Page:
Big Data for Bigger Questions
Consider the following vital questions: Are Black and Latinx artists represented proportionally in US museums? Why are some professional fields dominated by men and others by women? How can judges achieve equitable outcomes for defendants, regardless of their race or gender — and how can we hold them accountable when they don’t or won’t? The mathematical sciences have the potential to address these questions at a level of detail undreamt of a decade ago. The Institute for the Quantitative Study of Inclusion, Diversity, and Equity, Inc. (QSIDE) brings the vanguard of quantitative methods together with expertise from the social sciences, humanities, and arts to discover the impact and scope of injustices, and partners with grassroots activist organizations to build solutions to remedy them.
Diversity on Display: Who’s on the wall in the National Gallery of Art?
Women represent only 9.8% of the works of art in the National Gallery’s permanent collection, while people of color represent an even more abysmal 1.8%. The National Gallery’s curatorial practice actually exacerbates this underrepresentation.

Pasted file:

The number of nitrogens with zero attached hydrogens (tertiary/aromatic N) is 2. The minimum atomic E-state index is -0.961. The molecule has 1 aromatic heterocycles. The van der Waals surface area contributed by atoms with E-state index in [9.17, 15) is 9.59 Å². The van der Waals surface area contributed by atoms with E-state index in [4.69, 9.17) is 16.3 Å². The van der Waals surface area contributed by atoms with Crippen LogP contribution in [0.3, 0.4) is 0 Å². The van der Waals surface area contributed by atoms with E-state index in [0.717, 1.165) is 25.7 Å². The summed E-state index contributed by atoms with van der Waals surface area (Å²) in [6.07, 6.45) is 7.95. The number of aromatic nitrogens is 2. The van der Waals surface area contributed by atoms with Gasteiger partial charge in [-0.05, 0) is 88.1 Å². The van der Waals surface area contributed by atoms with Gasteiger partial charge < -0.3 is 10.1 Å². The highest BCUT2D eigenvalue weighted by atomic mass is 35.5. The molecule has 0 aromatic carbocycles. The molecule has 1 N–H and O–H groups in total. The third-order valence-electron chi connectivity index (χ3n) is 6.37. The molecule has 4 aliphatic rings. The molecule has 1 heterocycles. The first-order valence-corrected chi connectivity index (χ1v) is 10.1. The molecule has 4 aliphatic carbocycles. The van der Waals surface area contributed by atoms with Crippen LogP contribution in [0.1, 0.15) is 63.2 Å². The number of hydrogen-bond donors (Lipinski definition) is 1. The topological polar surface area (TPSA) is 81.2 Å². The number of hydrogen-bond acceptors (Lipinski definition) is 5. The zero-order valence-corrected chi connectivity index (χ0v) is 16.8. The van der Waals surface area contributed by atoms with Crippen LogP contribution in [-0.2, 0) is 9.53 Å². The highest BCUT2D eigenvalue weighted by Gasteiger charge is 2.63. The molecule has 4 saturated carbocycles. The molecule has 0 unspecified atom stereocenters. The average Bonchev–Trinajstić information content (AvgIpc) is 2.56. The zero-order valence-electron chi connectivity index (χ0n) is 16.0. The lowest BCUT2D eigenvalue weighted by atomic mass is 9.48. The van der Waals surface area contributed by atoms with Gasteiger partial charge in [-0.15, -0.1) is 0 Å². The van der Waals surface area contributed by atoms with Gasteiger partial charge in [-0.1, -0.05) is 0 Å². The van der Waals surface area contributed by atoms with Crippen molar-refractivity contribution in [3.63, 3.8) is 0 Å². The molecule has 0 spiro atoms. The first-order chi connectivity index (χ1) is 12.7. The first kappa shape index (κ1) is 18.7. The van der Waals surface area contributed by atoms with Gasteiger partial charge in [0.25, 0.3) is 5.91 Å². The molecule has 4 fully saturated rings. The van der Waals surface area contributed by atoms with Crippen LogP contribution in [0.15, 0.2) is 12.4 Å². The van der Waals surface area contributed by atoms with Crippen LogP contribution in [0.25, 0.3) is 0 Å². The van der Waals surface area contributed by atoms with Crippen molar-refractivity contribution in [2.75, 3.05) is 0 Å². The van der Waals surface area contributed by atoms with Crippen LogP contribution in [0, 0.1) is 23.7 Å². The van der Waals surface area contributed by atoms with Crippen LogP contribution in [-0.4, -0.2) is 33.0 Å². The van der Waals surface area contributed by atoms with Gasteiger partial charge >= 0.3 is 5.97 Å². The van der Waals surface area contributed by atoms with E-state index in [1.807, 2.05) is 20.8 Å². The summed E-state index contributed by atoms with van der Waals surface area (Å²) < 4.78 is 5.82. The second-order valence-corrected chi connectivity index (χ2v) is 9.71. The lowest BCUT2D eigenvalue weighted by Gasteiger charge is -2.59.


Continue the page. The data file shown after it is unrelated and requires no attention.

In the United States, the public has a constitutional right to access criminal trial proceedings. In practice, it can be difficult or impossible for the public to exercise this right — until now.
– Discover More –
Math Editorial Boards
While women are 51% of the world population and makeup 42% of bachelor’s degrees, they comprise merely 15% of tenure-stream faculty positions in mathematics. Additionally, of the 13,000 journal editorships we evaluated, just under 9% were held by women.
– Discover More –
Predictive Affirmative Action
Can we predict outcomes of affirmative action policies? What are the policies and practices that are most effective and predictive in helping to achieve an organization’s DEI goals? Our model provides insights to help guide decisions. (In final revisions, pre-submission.)